Readiness for Lean Six Sigma: The Good, the Bad, and the Ugly

Left to right: data-rich and capable; primitive; data or talent starved.

In a recent presentation to a group of executives, we discussed the readiness of organizations to deploy “Lean Six Sigma.” For the purposes of this note, let us define “Lean Six Sigma” as the application of a range of tools and concepts including but not limited to those developed as part of the Toyota Production System and documented in books such as “Lean Thinking” by James Womack as well as statistical and analytical tools such as control charts and design of experiment. In addition are various change and project management tools.

One of key considerations in whether and how to go about deploying Lean Six Sigma in an organization the degree to which an organization has a culture that embraces data-driven decisions and insights and possesses the skills to interrogate complex data sets. In my experience there are generally three archetypes:

A primitive organizational culture that is data poor, lacks the skills to analyze data, and is culturally antagonistic to analysis is not ready for most of the analytical tools of Lean Six Sigma (for example design of experiment). Such an organization is best served through a LSS deployment that develops an appreciation of what analysis can do and gradually muscle-builds analytical skills through basic projects that graduate to more advanced analytical problems as skills and data are acquired.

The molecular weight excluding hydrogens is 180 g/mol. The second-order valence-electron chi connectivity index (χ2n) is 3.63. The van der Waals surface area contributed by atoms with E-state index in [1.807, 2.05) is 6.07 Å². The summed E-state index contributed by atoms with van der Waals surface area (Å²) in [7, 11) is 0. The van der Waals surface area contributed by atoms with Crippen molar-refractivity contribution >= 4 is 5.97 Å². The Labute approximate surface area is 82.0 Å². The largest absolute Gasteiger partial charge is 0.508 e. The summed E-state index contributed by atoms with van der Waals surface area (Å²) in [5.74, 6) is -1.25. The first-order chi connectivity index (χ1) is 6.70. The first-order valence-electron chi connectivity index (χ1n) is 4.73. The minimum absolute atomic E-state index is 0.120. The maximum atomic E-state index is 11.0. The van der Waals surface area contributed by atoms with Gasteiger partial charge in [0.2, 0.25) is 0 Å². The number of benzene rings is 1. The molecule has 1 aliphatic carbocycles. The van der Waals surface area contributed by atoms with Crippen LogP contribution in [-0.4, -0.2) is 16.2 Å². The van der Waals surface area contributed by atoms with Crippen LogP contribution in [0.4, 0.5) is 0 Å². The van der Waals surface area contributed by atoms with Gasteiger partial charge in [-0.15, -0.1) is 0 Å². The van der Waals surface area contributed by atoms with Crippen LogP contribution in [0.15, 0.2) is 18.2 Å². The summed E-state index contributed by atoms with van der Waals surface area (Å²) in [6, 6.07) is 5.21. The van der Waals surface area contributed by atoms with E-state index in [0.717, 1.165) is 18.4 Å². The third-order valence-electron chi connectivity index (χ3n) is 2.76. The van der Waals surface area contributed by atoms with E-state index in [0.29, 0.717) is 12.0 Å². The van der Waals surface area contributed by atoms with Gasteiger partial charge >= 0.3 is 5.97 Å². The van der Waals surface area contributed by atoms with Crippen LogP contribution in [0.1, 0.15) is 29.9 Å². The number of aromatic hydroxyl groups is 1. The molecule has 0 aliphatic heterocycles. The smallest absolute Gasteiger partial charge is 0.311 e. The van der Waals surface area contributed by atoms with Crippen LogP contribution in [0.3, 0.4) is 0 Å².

An organization with lots of data but little idea how to mine, interpret or focus its efforts analytically will also require cultural and skill changes but there is the possibility for a few high-impact, breakthrough projects that use advanced analytical tools to demonstrate the latent value of the data the organization sits upon.

In some organizations, or parts of organizations, lie highly educated professionals with analytical skills unused by the company because there is a lack of structured data. A combination of projects (which build data in the service of specific, high-impact projects) and top-down initiatives (such as gathering customer transaction data) builds data even as it is put to use by these under-used analytical resources.

As for the good, the bad and the ugly, it is no surprise that the “good” and the goal, is the combination of analytical skills and rich data; the “bad” are organizations with neither data nor analytical abilities; the “ugly” however are organizations wasting either talent (data-starved) or a treasure-trove of data for lack of skills and a supportive culture.

The deployment and nature of Lean Six Sigma clearly varies significantly in each case.